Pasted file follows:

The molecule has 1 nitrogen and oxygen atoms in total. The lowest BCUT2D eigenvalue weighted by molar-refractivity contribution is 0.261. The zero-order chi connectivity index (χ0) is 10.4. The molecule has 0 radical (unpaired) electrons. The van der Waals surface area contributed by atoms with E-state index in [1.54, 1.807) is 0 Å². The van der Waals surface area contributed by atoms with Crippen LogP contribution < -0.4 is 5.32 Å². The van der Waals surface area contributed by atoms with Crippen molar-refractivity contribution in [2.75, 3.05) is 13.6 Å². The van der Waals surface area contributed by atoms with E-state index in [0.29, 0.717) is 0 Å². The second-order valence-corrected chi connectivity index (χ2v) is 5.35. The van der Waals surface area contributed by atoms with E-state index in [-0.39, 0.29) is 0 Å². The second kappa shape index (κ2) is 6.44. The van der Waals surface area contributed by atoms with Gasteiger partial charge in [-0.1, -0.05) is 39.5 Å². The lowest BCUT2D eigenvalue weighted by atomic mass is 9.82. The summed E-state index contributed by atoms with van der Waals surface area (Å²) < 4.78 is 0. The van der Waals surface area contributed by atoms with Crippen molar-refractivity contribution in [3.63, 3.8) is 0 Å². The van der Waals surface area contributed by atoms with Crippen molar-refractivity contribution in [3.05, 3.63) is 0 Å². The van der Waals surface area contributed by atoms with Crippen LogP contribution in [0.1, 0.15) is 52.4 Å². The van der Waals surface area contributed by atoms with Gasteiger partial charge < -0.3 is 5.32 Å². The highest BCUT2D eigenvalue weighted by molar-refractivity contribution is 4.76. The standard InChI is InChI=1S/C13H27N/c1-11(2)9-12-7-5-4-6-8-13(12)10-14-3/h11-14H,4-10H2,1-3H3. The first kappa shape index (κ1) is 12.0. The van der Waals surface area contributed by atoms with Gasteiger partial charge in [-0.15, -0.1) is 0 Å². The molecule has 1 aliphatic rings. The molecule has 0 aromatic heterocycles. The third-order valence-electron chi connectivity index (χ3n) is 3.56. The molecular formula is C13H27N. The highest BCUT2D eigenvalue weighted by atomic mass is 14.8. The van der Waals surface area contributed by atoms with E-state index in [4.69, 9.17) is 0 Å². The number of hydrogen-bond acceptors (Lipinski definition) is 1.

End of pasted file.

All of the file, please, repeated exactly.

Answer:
The molecule has 1 nitrogen and oxygen atoms in total. The lowest BCUT2D eigenvalue weighted by molar-refractivity contribution is 0.261. The zero-order chi connectivity index (χ0) is 10.4. The molecule has 0 radical (unpaired) electrons. The van der Waals surface area contributed by atoms with E-state index in [1.54, 1.807) is 0 Å². The van der Waals surface area contributed by atoms with Crippen LogP contribution < -0.4 is 5.32 Å². The van der Waals surface area contributed by atoms with Crippen molar-refractivity contribution in [2.75, 3.05) is 13.6 Å². The van der Waals surface area contributed by atoms with E-state index in [0.29, 0.717) is 0 Å². The second-order valence-corrected chi connectivity index (χ2v) is 5.35. The van der Waals surface area contributed by atoms with E-state index in [-0.39, 0.29) is 0 Å². The second kappa shape index (κ2) is 6.44. The van der Waals surface area contributed by atoms with Gasteiger partial charge in [-0.1, -0.05) is 39.5 Å². The lowest BCUT2D eigenvalue weighted by atomic mass is 9.82. The summed E-state index contributed by atoms with van der Waals surface area (Å²) < 4.78 is 0. The van der Waals surface area contributed by atoms with Crippen molar-refractivity contribution in [3.63, 3.8) is 0 Å². The van der Waals surface area contributed by atoms with Crippen molar-refractivity contribution in [3.05, 3.63) is 0 Å². The van der Waals surface area contributed by atoms with Crippen LogP contribution in [0.1, 0.15) is 52.4 Å². The van der Waals surface area contributed by atoms with Gasteiger partial charge < -0.3 is 5.32 Å². The highest BCUT2D eigenvalue weighted by molar-refractivity contribution is 4.76. The standard InChI is InChI=1S/C13H27N/c1-11(2)9-12-7-5-4-6-8-13(12)10-14-3/h11-14H,4-10H2,1-3H3. The first kappa shape index (κ1) is 12.0. The van der Waals surface area contributed by atoms with Gasteiger partial charge in [-0.15, -0.1) is 0 Å². The molecule has 1 aliphatic rings. The molecule has 0 aromatic heterocycles. The third-order valence-electron chi connectivity index (χ3n) is 3.56. The molecular formula is C13H27N. The highest BCUT2D eigenvalue weighted by atomic mass is 14.8. The van der Waals surface area contributed by atoms with E-state index in [4.69, 9.17) is 0 Å². The number of hydrogen-bond acceptors (Lipinski definition) is 1.